According to Gallup, conservatives continue to be the largest political ideology in America, with 40% of the population claiming that mantle.  35% of Americans claim to be moderates, and 21% identify themselves as liberals. It is also noteworthy that 78% of Americans identify themselves as Christians.

Apparently, the GOP power brokers seriously underestimated the old-fashioned American system of faith and values that still flourishes in the heartland.

Frank Newport, Ph.D is the editor-in-chief of Last Thursday, he wrote the following assessment of the Republican primary:

As predicted, Rick Santorum has moved up in support among Republicans nationwide. Meanwhile Newt Gingrich is down and Mitt Romney has slipped modestly. We are now in a situation in which Romney and Santorum are statistically tied. Santorum’s meteoric rise is, of course, a direct reaction to the results of his Feb. 7 victories in the caucuses in Colorado and Minnesota as well as the primary in Missouri.

Now when I say direct reaction, I’m underscoring the fascinating way in which Republican support has played itself out all year. Generally speaking, a sizable segment of Republicans nationally have been willing to shift their preferences from candidate to candidate extremely quickly, based on the latest events on the campaign trail. These events have mostly been debates and actual voting in primary and caucus states.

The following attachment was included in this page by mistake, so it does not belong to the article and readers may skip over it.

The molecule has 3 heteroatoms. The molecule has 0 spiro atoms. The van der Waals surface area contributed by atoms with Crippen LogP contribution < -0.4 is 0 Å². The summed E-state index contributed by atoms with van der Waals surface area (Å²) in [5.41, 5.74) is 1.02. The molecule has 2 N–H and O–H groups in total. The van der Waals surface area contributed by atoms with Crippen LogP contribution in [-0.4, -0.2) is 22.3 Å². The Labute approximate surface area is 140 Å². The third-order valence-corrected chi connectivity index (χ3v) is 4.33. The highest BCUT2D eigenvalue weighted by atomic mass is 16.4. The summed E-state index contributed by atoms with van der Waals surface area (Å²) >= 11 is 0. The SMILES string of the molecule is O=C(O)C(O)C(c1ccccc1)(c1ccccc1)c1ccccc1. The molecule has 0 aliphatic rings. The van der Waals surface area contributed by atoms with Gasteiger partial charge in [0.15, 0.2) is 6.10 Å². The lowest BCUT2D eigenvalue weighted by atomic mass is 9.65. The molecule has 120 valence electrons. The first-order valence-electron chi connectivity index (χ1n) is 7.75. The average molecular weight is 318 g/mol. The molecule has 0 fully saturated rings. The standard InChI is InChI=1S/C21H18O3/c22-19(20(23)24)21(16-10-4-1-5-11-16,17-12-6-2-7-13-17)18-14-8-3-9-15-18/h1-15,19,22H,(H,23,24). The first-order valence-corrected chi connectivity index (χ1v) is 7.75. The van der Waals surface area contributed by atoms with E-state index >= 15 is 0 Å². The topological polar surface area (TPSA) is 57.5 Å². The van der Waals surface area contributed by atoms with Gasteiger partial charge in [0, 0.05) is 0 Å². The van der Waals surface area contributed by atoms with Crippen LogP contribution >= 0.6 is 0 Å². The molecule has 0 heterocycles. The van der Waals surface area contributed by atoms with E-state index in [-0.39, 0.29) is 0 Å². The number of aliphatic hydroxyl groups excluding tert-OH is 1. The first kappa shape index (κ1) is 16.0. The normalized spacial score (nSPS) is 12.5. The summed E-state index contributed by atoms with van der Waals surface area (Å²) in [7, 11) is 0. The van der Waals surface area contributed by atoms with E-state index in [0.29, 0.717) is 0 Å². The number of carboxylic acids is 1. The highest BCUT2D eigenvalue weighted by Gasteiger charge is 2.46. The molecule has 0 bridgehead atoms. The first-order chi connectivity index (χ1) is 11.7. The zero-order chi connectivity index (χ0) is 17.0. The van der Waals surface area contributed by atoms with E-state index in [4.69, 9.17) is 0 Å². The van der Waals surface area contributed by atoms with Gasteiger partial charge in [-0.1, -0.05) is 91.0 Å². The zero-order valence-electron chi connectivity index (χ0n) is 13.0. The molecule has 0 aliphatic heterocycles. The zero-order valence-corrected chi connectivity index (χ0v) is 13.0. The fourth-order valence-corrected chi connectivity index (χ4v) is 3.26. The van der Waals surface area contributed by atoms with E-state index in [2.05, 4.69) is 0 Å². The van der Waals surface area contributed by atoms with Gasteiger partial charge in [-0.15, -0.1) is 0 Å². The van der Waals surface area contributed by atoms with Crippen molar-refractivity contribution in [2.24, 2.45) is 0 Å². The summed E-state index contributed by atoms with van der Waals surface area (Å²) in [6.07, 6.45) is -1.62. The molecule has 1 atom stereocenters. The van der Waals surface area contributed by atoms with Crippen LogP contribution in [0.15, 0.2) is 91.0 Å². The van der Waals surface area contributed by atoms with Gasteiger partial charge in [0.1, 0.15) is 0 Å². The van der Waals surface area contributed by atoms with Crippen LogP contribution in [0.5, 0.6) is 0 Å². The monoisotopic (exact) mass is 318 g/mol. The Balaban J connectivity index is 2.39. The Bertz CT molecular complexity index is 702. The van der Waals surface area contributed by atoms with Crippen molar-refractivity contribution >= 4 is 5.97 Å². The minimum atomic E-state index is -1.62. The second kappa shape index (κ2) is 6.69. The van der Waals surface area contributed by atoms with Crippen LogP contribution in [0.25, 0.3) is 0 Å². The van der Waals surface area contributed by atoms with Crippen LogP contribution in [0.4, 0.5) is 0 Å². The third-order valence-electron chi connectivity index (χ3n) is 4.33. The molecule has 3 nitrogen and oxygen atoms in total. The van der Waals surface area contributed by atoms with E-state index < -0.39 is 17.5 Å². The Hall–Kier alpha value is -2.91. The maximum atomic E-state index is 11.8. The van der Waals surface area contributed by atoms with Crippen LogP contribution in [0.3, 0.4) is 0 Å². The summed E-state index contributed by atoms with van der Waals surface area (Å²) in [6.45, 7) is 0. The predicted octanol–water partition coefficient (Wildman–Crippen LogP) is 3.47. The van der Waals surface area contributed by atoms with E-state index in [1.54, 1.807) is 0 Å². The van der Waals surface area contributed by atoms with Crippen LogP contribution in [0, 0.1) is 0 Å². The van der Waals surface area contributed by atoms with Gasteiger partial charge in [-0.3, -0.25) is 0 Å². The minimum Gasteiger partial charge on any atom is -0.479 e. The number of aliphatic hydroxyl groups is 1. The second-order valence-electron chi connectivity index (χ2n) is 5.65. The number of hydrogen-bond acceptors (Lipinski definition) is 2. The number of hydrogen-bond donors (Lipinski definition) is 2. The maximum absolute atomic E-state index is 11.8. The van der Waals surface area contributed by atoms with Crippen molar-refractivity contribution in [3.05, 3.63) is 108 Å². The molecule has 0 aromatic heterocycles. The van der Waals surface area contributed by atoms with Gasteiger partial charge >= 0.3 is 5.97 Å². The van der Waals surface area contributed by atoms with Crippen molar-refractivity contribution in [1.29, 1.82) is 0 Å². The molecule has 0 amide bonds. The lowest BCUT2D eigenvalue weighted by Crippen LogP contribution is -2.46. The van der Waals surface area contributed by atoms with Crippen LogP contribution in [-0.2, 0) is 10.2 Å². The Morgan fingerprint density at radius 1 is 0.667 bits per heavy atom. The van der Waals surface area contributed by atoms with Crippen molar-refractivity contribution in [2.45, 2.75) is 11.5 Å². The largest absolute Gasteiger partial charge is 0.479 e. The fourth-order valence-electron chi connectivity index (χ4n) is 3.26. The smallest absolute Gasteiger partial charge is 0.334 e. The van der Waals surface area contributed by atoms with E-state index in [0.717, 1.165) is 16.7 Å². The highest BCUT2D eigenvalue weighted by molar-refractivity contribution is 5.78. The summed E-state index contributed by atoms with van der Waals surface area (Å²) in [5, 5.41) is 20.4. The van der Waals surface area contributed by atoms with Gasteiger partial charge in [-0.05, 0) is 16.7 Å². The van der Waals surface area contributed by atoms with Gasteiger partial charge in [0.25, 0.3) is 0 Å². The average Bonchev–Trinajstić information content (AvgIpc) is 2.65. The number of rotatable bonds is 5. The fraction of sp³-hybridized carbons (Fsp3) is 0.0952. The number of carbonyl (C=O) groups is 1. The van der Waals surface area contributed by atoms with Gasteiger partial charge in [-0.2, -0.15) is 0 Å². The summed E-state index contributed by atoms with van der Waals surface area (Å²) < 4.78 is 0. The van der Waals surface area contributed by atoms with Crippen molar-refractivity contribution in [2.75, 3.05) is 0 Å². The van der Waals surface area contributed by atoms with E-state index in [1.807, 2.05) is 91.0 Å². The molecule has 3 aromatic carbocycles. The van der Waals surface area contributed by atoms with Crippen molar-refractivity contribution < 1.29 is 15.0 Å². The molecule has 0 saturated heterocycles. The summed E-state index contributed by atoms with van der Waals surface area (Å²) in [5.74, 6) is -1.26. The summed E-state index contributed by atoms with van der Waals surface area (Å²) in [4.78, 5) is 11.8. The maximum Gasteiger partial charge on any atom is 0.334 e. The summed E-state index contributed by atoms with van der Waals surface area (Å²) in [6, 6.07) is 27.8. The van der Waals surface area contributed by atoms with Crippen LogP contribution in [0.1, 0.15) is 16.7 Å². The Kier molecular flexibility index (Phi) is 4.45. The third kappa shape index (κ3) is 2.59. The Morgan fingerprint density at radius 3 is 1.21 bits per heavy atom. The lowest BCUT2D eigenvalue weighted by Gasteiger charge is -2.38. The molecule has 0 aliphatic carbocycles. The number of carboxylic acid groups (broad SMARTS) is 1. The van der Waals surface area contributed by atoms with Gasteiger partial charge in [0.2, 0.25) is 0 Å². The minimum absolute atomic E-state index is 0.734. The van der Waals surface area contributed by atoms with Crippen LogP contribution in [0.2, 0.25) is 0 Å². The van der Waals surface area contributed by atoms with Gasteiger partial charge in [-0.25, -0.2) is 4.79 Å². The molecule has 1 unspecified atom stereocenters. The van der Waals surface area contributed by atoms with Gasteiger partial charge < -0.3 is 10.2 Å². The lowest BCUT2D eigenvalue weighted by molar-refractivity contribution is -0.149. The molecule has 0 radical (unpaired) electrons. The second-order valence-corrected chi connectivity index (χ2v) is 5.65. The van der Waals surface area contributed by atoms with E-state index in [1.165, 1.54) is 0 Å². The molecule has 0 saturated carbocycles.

When Gallup reaches a person by phone who identifies themselves as a Republican or says that they lean Republican, it seems like we essentially find them figuratively scratching their heads and scanning the news environment to figure out whom they support. As in “Hmmmm, I see in the news that Rick Santorum won in Minnesota, Colorado, and Missouri Tuesday night, so I guess I will support him.” This suggests that Republicans nationally are letting the process provide them with a continuing flow of information that they take into account when constantly adjusting their support preferences. The fact that they are open to this type of movement, of course, allows us to rule out the hypothesis that large numbers (i.e., a majority) of Republicans across the land are excited by Romney and eager to get behind his candidacy.

This is not exactly how the Mitt Romney campaign team had hoped this would play out. They anticipated that Republicans nationwide would coalesce around Romney just as they coalesced around John McCain by February 2008, at which time over 6 in 10 Republicans nationally supported McCain. We certainly have not seen that level of support for any candidate so far this year.

The GOP Establishment are victims of their own pretensions.  They believed that by putting all of their considerable resources behind a clearly center-left candidate, that they could force the conservative base to compromise their belief, swallow hard, and vote for Mitt “The Legacy” Romney.

So far…it appears they were wrong.